The ROI of open-source software is a contentious issue. Several recent studies, conducted by Yankee Group, JupiterResearch, Forrester Research and others, have focused on the ROI of upgrading a Windows installation versus switching to Linux and have concluded that it is less expensive to stick with Windows. But the reports miss a critical point: Switching from Windows to Linux is the worst-case ROI scenario. After all, the new platform requires training and perhaps hiring new personnel—always expensive propositions—versus merely paying for licenses.
A more important question is, can open source generate real ROI elsewhere? Yes. Oregon State University (OSU), for example, has websites that visitors need to search, so the school bought a Google appliance for about $125,000 per year. Two years later, OSU’s IT department, aided by the Open Source Lab, replaced the appliance with an open-source search product called Nutch (license cost: $0). Nutch is not as easy to use as the Google software, so additional administration costs run to about $10,000 yearly. The overall five-year payback, however, even when you consider additional hardware and engineering time, still produced an internal rate of return of 2,300 percent.
As they say in the weight loss commercials, these results may not be typical. But other companies have also found success. ABB, for instance, is an $18 billion Swiss industrial company. When its Power Technologies Products (PTPR) business needed to integrate new features into its software infrastructure, the PTPR Software Factory Group constructed a J2EE-based “Integration Framework” using a popular open-source tool called Jboss. By using open source, ABB estimates it can save $1.1 million in just its first five factories, with further savings to come as it rolls out to more of PTPR’s 52 locations. Interestingly, the Integration Framework runs on Windows and uses SQL Server as its data store, belying the perception that moving to open source is a massive rip-and-replace operation.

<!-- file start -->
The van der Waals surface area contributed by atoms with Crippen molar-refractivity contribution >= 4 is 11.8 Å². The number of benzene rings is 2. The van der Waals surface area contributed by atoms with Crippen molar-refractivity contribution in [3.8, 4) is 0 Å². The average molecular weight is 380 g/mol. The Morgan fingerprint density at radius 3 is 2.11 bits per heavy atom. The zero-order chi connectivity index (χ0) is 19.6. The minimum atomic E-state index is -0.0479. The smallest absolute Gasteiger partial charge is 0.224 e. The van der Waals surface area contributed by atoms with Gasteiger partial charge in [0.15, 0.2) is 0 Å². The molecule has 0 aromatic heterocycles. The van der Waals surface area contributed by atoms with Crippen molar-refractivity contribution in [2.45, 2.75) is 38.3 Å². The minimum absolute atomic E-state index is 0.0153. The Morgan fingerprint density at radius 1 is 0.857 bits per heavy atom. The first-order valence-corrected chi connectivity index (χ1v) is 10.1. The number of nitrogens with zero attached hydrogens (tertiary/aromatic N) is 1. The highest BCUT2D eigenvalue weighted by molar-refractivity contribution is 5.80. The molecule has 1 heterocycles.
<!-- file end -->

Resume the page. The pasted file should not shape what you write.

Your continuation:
The key to success is determining which projects make sense for open source. To get started, treat each product individually. Savvy organizations consider both commercial and open-source options for projects, and choose the right product for the given situation. Then make sure you evaluate using the proper time horizon. A single heads-up comparison between a commercial product and its open-source counterpart may not offer good open-source ROI, because the costs of training and switching can outweigh the cost of a commercial license. But if you extend the time horizon to the realistic life of the application, it may tip the balance toward open source. Finally, take the entire organization into account. While a specific open-source project may not offer great ROI, the cost benefits of pioneer applications often materialize downstream in later projects that are able to adopt the open-source package. Even if you purchase enterprise licenses for your commercial products so that your marginal cost for a new application is effectively zero, keep in mind that someday, when those licenses are up for renewal, that marginal cost may be much higher.
This column hasn’t touched on any of the other reasons organizations use open source: flexibility, reduced operational costs through not needing to track license compliance, and greater control of the organization’s software stack, since there are no forced upgrades or product end-of-life announcements. Because ROI is so tangible, however, it is critical to address it explicitly. Just keep in mind that there is no single answer; you need to find the right choice for your organization and your application.
Bernard Golden is CEO of Navica, an open-source consultancy, and is the author of Succeeding with Open Source (Addison-Wesley, 2004), and the forthcoming Open Source Best Practices. Contact him at firstname.lastname@example.org.